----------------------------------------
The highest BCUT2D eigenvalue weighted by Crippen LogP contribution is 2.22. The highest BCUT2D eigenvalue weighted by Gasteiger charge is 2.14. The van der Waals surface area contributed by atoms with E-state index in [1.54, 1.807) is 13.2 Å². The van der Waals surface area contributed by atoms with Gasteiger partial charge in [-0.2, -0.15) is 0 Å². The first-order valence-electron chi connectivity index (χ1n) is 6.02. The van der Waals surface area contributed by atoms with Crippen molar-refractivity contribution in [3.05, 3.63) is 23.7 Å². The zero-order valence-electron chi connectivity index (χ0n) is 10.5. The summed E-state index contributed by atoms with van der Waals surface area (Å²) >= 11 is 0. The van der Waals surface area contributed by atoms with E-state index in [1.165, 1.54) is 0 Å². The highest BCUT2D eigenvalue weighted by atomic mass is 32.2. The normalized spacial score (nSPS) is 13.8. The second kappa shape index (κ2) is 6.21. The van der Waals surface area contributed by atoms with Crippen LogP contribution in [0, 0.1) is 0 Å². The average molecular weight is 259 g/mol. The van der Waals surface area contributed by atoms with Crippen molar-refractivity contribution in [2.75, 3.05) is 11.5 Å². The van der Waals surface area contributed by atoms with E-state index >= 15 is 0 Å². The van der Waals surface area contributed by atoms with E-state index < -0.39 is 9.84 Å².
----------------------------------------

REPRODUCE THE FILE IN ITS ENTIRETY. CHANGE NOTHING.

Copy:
The highest BCUT2D eigenvalue weighted by Crippen LogP contribution is 2.22. The highest BCUT2D eigenvalue weighted by Gasteiger charge is 2.14. The van der Waals surface area contributed by atoms with E-state index in [1.54, 1.807) is 13.2 Å². The van der Waals surface area contributed by atoms with Gasteiger partial charge in [-0.2, -0.15) is 0 Å². The first-order valence-electron chi connectivity index (χ1n) is 6.02. The van der Waals surface area contributed by atoms with Crippen molar-refractivity contribution in [3.05, 3.63) is 23.7 Å². The zero-order valence-electron chi connectivity index (χ0n) is 10.5. The summed E-state index contributed by atoms with van der Waals surface area (Å²) >= 11 is 0. The van der Waals surface area contributed by atoms with E-state index in [1.165, 1.54) is 0 Å². The highest BCUT2D eigenvalue weighted by atomic mass is 32.2. The normalized spacial score (nSPS) is 13.8. The second kappa shape index (κ2) is 6.21. The van der Waals surface area contributed by atoms with Crippen LogP contribution in [0, 0.1) is 0 Å². The average molecular weight is 259 g/mol. The van der Waals surface area contributed by atoms with Crippen molar-refractivity contribution in [2.75, 3.05) is 11.5 Å². The van der Waals surface area contributed by atoms with E-state index >= 15 is 0 Å². The van der Waals surface area contributed by atoms with E-state index < -0.39 is 9.84 Å².